Frankfurter Kreuz, the Autobahn interchange close to the airport, is the most used interchange in the EU, used by 320,000 cars daily. In 2011 human-resource-consulting firm Mercer ranked Frankfurt as seventh in its annual'Quality of Living' survey of cities around the world. According to The Economist cost-of-living survey, Frankfurt is Germany's most expensive city and the world's 10th most expensive. Frankfurt has many high-rise buildings in the city centre, forming the Frankfurt skyline, it is one of the few cities in the European Union to have such a skyline and because of it Germans sometimes refer to Frankfurt as Mainhattan, a portmanteau of the local Main River and Manhattan. The other well known and obvious nickname is Bankfurt. Before World War II the city was globally noted for its unique old town with timber-framed buildings, the largest timber-framed old town in Europe; the Römer area was rebuilt and is popular with visitors and for eve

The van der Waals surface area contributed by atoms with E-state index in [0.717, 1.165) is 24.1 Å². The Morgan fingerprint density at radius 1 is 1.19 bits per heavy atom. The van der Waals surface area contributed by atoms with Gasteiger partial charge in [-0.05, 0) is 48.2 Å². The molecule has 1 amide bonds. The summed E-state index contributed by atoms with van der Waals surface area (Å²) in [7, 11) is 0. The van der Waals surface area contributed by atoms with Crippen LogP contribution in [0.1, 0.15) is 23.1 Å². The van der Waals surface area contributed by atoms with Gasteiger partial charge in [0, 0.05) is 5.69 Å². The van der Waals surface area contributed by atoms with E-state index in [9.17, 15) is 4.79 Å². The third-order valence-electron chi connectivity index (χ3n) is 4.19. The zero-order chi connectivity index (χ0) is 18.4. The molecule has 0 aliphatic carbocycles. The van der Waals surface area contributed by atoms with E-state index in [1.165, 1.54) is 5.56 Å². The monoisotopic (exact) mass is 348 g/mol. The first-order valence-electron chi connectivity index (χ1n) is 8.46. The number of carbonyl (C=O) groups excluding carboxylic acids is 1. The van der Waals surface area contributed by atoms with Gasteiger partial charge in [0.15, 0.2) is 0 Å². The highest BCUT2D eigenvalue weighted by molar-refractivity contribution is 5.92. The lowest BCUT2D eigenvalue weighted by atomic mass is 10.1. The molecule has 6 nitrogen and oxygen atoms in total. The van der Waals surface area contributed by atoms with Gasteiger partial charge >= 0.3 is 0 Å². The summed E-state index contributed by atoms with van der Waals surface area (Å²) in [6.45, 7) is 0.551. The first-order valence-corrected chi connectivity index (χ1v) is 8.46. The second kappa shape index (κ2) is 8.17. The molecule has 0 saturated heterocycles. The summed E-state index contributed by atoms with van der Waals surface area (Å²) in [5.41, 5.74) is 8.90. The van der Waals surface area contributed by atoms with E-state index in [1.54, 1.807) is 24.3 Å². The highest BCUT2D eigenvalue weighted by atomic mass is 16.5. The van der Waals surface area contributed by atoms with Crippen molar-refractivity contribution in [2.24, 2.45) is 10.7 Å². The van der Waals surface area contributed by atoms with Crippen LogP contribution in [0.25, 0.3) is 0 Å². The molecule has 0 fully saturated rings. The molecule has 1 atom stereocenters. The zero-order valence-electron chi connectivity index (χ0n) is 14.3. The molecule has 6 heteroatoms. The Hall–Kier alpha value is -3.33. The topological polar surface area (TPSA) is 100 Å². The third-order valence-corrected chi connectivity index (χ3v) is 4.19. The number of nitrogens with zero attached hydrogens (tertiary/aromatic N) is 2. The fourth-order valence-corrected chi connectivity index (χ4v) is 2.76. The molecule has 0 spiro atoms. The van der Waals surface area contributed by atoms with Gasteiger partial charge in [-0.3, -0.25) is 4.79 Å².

Meiningen is a town in the southern part of the state of Thuringia, Germany. It is located in the region Franconia and has a population of around 24,300. Meiningen is the largest town of the Schmalkalden-Meiningen district. From 1680 to 1920, Meiningen was the capital of the Duchy of Saxe-Meiningen. Meiningen is considered the cultural and financial centre of southern Thuringia and thus hosts the state theatre, justice center, state archives, bank buildings and many museums, it is economically reliant on high-tech industry and tourism. The dialect and language of the inhabitants is East Franconian. Meiningen originated during the formation of the Frankish Empire in the 6th or 7th century, which established trade routes, river crossings and boundary markers. An intersection of two trade routes and a ford was located at the present-day southern end of the old town near the Werra river. Meiningen was first mentioned in 982; the village was first a crown land in the Duchy of Franconia and a possession of the king.